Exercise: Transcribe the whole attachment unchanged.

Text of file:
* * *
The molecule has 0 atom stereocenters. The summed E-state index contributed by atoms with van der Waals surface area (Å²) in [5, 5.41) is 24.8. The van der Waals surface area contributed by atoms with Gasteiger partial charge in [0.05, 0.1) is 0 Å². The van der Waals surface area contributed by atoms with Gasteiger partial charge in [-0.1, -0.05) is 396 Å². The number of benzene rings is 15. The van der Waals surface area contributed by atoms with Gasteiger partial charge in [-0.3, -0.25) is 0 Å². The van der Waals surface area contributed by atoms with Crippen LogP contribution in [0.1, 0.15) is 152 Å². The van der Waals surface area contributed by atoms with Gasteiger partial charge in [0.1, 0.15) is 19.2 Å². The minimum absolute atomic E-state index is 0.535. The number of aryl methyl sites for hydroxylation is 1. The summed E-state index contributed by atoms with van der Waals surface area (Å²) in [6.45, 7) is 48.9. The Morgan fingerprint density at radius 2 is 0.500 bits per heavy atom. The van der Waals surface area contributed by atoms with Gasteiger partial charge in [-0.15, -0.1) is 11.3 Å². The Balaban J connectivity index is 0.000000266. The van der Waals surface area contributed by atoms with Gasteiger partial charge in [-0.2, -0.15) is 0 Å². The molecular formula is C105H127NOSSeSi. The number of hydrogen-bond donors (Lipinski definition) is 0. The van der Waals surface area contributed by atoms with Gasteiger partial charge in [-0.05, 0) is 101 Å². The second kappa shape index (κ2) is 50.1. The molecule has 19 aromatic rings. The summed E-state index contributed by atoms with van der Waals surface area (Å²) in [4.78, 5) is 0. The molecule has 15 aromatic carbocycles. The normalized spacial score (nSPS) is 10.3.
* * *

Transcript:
The molecule has 0 atom stereocenters. The summed E-state index contributed by atoms with van der Waals surface area (Å²) in [5, 5.41) is 24.8. The van der Waals surface area contributed by atoms with Gasteiger partial charge in [0.05, 0.1) is 0 Å². The van der Waals surface area contributed by atoms with Gasteiger partial charge in [-0.1, -0.05) is 396 Å². The number of benzene rings is 15. The van der Waals surface area contributed by atoms with Gasteiger partial charge in [-0.3, -0.25) is 0 Å². The van der Waals surface area contributed by atoms with Crippen LogP contribution in [0.1, 0.15) is 152 Å². The van der Waals surface area contributed by atoms with Gasteiger partial charge in [0.1, 0.15) is 19.2 Å². The minimum absolute atomic E-state index is 0.535. The number of aryl methyl sites for hydroxylation is 1. The summed E-state index contributed by atoms with van der Waals surface area (Å²) in [6.45, 7) is 48.9. The Morgan fingerprint density at radius 2 is 0.500 bits per heavy atom. The van der Waals surface area contributed by atoms with Gasteiger partial charge in [-0.15, -0.1) is 11.3 Å². The Balaban J connectivity index is 0.000000266. The van der Waals surface area contributed by atoms with Gasteiger partial charge in [-0.2, -0.15) is 0 Å². The molecular formula is C105H127NOSSeSi. The number of hydrogen-bond donors (Lipinski definition) is 0. The van der Waals surface area contributed by atoms with Gasteiger partial charge in [-0.05, 0) is 101 Å². The second kappa shape index (κ2) is 50.1. The molecule has 19 aromatic rings. The summed E-state index contributed by atoms with van der Waals surface area (Å²) in [4.78, 5) is 0. The molecule has 15 aromatic carbocycles. The normalized spacial score (nSPS) is 10.3.